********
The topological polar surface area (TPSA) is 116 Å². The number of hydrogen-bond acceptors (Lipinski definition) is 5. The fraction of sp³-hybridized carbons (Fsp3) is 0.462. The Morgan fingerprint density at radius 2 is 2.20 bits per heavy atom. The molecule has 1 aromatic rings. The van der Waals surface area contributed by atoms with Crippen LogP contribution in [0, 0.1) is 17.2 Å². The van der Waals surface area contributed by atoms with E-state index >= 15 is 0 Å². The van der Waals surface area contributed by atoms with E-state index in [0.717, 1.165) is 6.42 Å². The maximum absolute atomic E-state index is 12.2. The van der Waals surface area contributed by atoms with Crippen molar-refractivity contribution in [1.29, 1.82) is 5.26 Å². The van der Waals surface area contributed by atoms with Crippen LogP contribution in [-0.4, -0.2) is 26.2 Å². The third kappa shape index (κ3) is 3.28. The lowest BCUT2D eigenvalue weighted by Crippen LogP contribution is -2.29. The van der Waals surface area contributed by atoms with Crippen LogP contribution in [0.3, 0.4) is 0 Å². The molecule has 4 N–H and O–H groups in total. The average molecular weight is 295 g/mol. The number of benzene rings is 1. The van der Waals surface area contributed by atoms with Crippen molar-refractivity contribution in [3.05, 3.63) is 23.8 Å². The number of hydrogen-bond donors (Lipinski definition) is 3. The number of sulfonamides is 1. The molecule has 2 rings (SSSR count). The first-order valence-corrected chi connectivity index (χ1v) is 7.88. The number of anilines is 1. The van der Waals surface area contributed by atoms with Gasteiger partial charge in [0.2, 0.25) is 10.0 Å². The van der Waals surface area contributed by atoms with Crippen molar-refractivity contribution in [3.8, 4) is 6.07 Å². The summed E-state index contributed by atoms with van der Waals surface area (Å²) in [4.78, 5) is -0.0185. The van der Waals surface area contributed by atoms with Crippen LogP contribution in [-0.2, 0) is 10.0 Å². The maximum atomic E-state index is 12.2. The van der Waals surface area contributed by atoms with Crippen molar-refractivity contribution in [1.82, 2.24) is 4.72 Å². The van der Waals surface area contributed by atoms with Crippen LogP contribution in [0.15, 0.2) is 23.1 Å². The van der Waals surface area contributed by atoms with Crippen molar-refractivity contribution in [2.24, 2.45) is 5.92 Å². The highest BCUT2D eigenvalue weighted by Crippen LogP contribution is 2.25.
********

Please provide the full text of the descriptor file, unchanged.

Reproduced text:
The topological polar surface area (TPSA) is 116 Å². The number of hydrogen-bond acceptors (Lipinski definition) is 5. The fraction of sp³-hybridized carbons (Fsp3) is 0.462. The Morgan fingerprint density at radius 2 is 2.20 bits per heavy atom. The molecule has 1 aromatic rings. The van der Waals surface area contributed by atoms with Crippen LogP contribution in [0, 0.1) is 17.2 Å². The van der Waals surface area contributed by atoms with E-state index >= 15 is 0 Å². The van der Waals surface area contributed by atoms with E-state index in [0.717, 1.165) is 6.42 Å². The maximum absolute atomic E-state index is 12.2. The van der Waals surface area contributed by atoms with Crippen molar-refractivity contribution in [1.29, 1.82) is 5.26 Å². The van der Waals surface area contributed by atoms with Crippen LogP contribution in [-0.4, -0.2) is 26.2 Å². The third kappa shape index (κ3) is 3.28. The lowest BCUT2D eigenvalue weighted by Crippen LogP contribution is -2.29. The van der Waals surface area contributed by atoms with Crippen LogP contribution in [0.3, 0.4) is 0 Å². The molecule has 4 N–H and O–H groups in total. The average molecular weight is 295 g/mol. The number of benzene rings is 1. The van der Waals surface area contributed by atoms with Crippen molar-refractivity contribution in [3.05, 3.63) is 23.8 Å². The number of hydrogen-bond donors (Lipinski definition) is 3. The number of sulfonamides is 1. The molecule has 2 rings (SSSR count). The first-order valence-corrected chi connectivity index (χ1v) is 7.88. The number of anilines is 1. The van der Waals surface area contributed by atoms with Gasteiger partial charge in [0.2, 0.25) is 10.0 Å². The van der Waals surface area contributed by atoms with Crippen molar-refractivity contribution in [3.8, 4) is 6.07 Å². The summed E-state index contributed by atoms with van der Waals surface area (Å²) in [4.78, 5) is -0.0185. The van der Waals surface area contributed by atoms with Crippen LogP contribution in [-0.2, 0) is 10.0 Å². The maximum atomic E-state index is 12.2. The van der Waals surface area contributed by atoms with Crippen molar-refractivity contribution in [1.82, 2.24) is 4.72 Å². The van der Waals surface area contributed by atoms with Crippen LogP contribution in [0.15, 0.2) is 23.1 Å². The van der Waals surface area contributed by atoms with Crippen molar-refractivity contribution in [2.24, 2.45) is 5.92 Å². The highest BCUT2D eigenvalue weighted by Crippen LogP contribution is 2.25.